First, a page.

Known as the wicked witch of Russian fairy tales, Baba Yaga is not one woman, but rather a title carried by a chosen few. They keep the balance of nature and guard the borders of our world, but don’t make the mistake of crossing one of them…
I admit I haven’t read a paranormal romance in quite some time, but I picked up this book at the library and the premise sounded interesting. In Russian folklore, the Baba Yaga is a supernatural being who often appears as a deformed old woman dwelling deep in the forest. This series depicts a modern twist on the idea, with three women in the USA that carry the title. They are witches who have elemental magic, and are tasked with guarding the portals to the Otherworld.
This book is about Barbara Yager, who poses as a herbalist as she travels her part of the country. She has a large Airstream trailer that has the capability of guarding itself, and a dragon called Chudu-Yudu disguised as a massive pitbull who can talk to her and make wise-cracks. Barbara is a strong heroine, who comfortable riding her motorcycle and being on her own. She has been summoned to a small town in New York by a frantic Russian grandmother whose grandchild is missing. Other children have gone missing in the area as well, and it’s up to Barbara to determine what is going on. It doesn’t take long before it’s clear that this isn’t a matter of simple kidnapping – there’s dangerous Otherworldly villains behind this.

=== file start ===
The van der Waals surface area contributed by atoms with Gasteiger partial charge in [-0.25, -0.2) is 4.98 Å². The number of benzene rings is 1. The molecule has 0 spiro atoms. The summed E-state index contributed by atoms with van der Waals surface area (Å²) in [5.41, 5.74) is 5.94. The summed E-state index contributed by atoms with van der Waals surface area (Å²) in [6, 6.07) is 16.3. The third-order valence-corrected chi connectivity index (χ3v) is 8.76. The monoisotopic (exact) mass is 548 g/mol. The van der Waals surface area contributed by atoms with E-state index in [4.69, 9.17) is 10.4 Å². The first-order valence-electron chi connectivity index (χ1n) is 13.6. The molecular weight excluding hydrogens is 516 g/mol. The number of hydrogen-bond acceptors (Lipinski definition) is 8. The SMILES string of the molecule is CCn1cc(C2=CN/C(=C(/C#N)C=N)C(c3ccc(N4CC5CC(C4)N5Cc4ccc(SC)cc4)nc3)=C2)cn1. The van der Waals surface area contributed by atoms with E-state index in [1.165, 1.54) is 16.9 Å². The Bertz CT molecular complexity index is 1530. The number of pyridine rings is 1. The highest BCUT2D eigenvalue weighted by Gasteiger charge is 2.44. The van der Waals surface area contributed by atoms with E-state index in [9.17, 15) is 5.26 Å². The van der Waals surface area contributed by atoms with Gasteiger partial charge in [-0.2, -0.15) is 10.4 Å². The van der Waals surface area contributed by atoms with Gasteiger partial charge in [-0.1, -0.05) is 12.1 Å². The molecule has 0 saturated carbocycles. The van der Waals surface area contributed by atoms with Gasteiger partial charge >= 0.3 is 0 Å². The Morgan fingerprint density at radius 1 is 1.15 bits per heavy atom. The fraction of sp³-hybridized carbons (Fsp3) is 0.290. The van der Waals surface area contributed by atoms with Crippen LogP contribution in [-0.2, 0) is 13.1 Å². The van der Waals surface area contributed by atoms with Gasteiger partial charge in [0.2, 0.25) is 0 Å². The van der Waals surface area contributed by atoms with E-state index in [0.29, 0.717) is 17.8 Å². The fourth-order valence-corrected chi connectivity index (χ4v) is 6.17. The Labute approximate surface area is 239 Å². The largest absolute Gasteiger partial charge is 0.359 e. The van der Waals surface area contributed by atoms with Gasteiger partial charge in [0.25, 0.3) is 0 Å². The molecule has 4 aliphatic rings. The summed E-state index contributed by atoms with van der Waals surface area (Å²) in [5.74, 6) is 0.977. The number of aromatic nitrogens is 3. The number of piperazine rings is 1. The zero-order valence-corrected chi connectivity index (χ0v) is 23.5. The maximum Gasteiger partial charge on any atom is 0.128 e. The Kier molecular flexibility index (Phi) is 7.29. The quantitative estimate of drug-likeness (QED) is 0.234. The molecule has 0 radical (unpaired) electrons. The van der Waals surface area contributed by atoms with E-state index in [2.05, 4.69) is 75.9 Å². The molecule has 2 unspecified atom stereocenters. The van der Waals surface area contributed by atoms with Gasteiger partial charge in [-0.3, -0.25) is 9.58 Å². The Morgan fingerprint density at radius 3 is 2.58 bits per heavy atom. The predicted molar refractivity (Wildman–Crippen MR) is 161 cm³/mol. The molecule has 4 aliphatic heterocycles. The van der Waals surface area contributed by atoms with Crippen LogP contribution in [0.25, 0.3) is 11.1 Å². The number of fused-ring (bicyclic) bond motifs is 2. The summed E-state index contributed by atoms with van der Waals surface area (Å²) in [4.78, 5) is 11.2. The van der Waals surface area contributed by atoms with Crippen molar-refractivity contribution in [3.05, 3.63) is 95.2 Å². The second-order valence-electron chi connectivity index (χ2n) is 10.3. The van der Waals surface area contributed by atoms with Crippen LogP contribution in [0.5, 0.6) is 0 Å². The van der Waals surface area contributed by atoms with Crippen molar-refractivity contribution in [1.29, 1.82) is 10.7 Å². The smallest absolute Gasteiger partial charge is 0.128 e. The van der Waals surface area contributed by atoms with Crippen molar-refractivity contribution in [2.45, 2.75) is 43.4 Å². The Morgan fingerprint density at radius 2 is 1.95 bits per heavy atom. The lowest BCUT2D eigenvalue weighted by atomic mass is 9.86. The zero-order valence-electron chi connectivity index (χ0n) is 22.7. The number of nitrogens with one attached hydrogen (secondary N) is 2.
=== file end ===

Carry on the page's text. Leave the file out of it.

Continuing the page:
The town sheriff, Liam McLellan, has been trying to find the children and getting discouraged at the baffling disappearances. When he runs into Barbara, he isn’t sure about her sudden appearance in town and thinks she may have something to do with the mystery. She really isn’t anything like any other woman he’s known, and he’s attracted to her despite his misgivings. The two of them eventually join forces to find the children, and romance blossoms along the way.
It wasn’t a steamy romance book by any means, and parts of the book seemed to bog down here and there, but overall it wasn’t bad. There’s some elements of humor, and the Otherworld background is depicted quite well. It intrigued me enough that I will check out the second book in the series.